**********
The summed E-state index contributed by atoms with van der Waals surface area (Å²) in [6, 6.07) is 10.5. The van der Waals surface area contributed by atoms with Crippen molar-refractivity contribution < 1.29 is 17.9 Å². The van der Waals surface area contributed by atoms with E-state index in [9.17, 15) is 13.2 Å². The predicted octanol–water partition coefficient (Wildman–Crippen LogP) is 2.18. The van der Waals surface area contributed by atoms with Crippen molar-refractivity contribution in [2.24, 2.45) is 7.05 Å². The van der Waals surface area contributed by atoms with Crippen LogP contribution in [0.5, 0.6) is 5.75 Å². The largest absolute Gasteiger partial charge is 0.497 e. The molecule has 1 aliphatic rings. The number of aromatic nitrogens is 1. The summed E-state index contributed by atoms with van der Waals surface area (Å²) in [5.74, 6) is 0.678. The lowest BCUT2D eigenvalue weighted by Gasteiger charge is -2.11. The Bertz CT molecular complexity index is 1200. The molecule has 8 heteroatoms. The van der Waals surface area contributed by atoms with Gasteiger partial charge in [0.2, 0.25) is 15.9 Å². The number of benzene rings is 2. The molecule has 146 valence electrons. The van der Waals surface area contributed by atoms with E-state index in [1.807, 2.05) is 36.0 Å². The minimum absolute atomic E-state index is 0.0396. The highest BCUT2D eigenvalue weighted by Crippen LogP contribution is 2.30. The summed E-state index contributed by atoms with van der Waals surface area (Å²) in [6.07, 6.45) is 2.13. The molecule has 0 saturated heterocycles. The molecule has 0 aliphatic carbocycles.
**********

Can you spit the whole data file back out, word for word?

The summed E-state index contributed by atoms with van der Waals surface area (Å²) in [6, 6.07) is 10.5. The van der Waals surface area contributed by atoms with Crippen molar-refractivity contribution < 1.29 is 17.9 Å². The van der Waals surface area contributed by atoms with E-state index in [9.17, 15) is 13.2 Å². The predicted octanol–water partition coefficient (Wildman–Crippen LogP) is 2.18. The van der Waals surface area contributed by atoms with Crippen molar-refractivity contribution in [2.24, 2.45) is 7.05 Å². The van der Waals surface area contributed by atoms with Crippen LogP contribution in [0.5, 0.6) is 5.75 Å². The largest absolute Gasteiger partial charge is 0.497 e. The molecule has 1 aliphatic rings. The number of aromatic nitrogens is 1. The summed E-state index contributed by atoms with van der Waals surface area (Å²) in [5.74, 6) is 0.678. The lowest BCUT2D eigenvalue weighted by Gasteiger charge is -2.11. The Bertz CT molecular complexity index is 1200. The molecule has 8 heteroatoms. The van der Waals surface area contributed by atoms with Gasteiger partial charge in [0.2, 0.25) is 15.9 Å². The number of benzene rings is 2. The molecule has 146 valence electrons. The van der Waals surface area contributed by atoms with E-state index in [1.807, 2.05) is 36.0 Å². The minimum absolute atomic E-state index is 0.0396. The highest BCUT2D eigenvalue weighted by Crippen LogP contribution is 2.30. The summed E-state index contributed by atoms with van der Waals surface area (Å²) in [6.07, 6.45) is 2.13. The molecule has 0 saturated heterocycles. The molecule has 0 aliphatic carbocycles.